Building of the Amsterdam‐Saint Paul plateau: A 10 Myr history of a ridge‐hot spot interaction and variations in the strength of the hot spot source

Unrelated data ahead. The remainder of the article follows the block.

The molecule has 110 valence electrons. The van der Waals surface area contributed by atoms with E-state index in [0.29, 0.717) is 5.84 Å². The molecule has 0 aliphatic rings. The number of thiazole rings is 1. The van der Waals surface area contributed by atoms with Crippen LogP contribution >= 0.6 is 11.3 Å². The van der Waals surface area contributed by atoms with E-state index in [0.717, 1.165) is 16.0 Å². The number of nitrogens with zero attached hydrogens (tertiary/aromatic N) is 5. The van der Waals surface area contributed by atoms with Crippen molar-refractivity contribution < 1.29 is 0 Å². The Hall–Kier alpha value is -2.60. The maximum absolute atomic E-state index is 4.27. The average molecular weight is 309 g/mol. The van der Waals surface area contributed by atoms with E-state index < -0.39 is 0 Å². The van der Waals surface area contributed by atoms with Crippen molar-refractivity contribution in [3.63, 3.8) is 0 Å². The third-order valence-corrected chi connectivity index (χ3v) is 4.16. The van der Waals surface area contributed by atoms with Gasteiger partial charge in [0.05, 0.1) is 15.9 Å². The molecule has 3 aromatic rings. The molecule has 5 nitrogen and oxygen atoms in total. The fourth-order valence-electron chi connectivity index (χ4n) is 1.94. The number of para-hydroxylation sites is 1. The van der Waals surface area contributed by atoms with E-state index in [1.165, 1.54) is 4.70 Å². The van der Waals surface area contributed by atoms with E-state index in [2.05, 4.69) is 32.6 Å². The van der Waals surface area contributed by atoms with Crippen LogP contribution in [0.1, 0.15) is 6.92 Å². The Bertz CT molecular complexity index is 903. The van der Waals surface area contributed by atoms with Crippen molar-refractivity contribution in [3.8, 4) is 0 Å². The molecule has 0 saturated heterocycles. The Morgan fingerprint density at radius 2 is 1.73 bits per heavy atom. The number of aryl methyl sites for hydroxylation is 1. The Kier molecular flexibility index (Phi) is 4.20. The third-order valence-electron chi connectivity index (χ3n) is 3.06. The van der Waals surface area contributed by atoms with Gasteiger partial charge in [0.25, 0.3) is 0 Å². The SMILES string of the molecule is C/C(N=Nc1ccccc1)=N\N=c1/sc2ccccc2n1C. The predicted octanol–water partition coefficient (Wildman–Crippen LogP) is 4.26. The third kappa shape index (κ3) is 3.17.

HILE COMPLEXITY IS MOVING into every corner of the physical, chemical, and biological sciences, simplicity, elegance, and economy provide the bedrock criteria for choosing among competing hypotheses. Complexity can be viewed as a branch of mathematics. Simplicity can be viewed as a branch of philosophy or aesthetics. Richard Feynman said, “You can recognize truth by its beauty and simplicity. . . . When you get it right, it is obvious that it is right . . . because usually what happens is that more comes out than goes in . . . truth always turns out to be simpler than you thought.” Theories of planetary accretion, mantle dynamics and chemistry, plate tectonics, and crustal growth evolved independently in the last century, and have been patched together to give our current view on how Earth operates. The standard view involves rigid plates, fixed plumes, primordial mantle, and concepts of permanence, uniformitarianism , and steady-state. Paradoxes, inconsistencies, and special pleading in standard views often can be traced back to unnecessary or nonfruitful assumptions. This is where William of Occam comes in.